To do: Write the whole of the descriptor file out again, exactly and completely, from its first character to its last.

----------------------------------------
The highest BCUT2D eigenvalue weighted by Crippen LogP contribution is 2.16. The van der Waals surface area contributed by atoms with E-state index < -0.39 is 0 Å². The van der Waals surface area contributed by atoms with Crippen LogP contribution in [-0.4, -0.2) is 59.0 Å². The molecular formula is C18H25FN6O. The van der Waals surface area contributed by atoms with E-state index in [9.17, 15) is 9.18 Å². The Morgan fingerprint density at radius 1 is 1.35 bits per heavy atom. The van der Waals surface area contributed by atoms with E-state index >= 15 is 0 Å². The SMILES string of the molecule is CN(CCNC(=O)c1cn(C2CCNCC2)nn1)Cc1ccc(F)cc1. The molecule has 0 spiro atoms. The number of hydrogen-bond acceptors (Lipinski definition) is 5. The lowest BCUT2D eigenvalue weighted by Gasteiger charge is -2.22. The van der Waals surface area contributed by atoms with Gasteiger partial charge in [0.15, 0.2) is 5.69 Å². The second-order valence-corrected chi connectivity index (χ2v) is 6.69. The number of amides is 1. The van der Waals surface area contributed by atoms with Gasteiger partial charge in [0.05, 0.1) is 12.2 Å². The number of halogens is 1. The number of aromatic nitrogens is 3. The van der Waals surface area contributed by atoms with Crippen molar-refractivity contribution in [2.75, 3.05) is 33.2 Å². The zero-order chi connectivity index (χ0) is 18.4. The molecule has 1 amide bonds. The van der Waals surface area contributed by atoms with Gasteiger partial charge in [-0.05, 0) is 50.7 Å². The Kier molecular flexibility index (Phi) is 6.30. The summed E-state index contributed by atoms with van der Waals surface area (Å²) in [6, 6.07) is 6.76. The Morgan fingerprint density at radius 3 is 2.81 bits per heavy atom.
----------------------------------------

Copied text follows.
The highest BCUT2D eigenvalue weighted by Crippen LogP contribution is 2.16. The van der Waals surface area contributed by atoms with E-state index < -0.39 is 0 Å². The van der Waals surface area contributed by atoms with Crippen LogP contribution in [-0.4, -0.2) is 59.0 Å². The molecular formula is C18H25FN6O. The van der Waals surface area contributed by atoms with E-state index in [9.17, 15) is 9.18 Å². The Morgan fingerprint density at radius 1 is 1.35 bits per heavy atom. The van der Waals surface area contributed by atoms with E-state index >= 15 is 0 Å². The SMILES string of the molecule is CN(CCNC(=O)c1cn(C2CCNCC2)nn1)Cc1ccc(F)cc1. The molecule has 0 spiro atoms. The number of hydrogen-bond acceptors (Lipinski definition) is 5. The lowest BCUT2D eigenvalue weighted by Gasteiger charge is -2.22. The van der Waals surface area contributed by atoms with Gasteiger partial charge in [0.15, 0.2) is 5.69 Å². The second-order valence-corrected chi connectivity index (χ2v) is 6.69. The number of amides is 1. The van der Waals surface area contributed by atoms with Gasteiger partial charge in [0.05, 0.1) is 12.2 Å². The number of halogens is 1. The number of aromatic nitrogens is 3. The van der Waals surface area contributed by atoms with Crippen molar-refractivity contribution in [2.75, 3.05) is 33.2 Å². The zero-order chi connectivity index (χ0) is 18.4. The molecule has 1 amide bonds. The van der Waals surface area contributed by atoms with Gasteiger partial charge in [-0.05, 0) is 50.7 Å². The Kier molecular flexibility index (Phi) is 6.30. The summed E-state index contributed by atoms with van der Waals surface area (Å²) in [6, 6.07) is 6.76. The Morgan fingerprint density at radius 3 is 2.81 bits per heavy atom.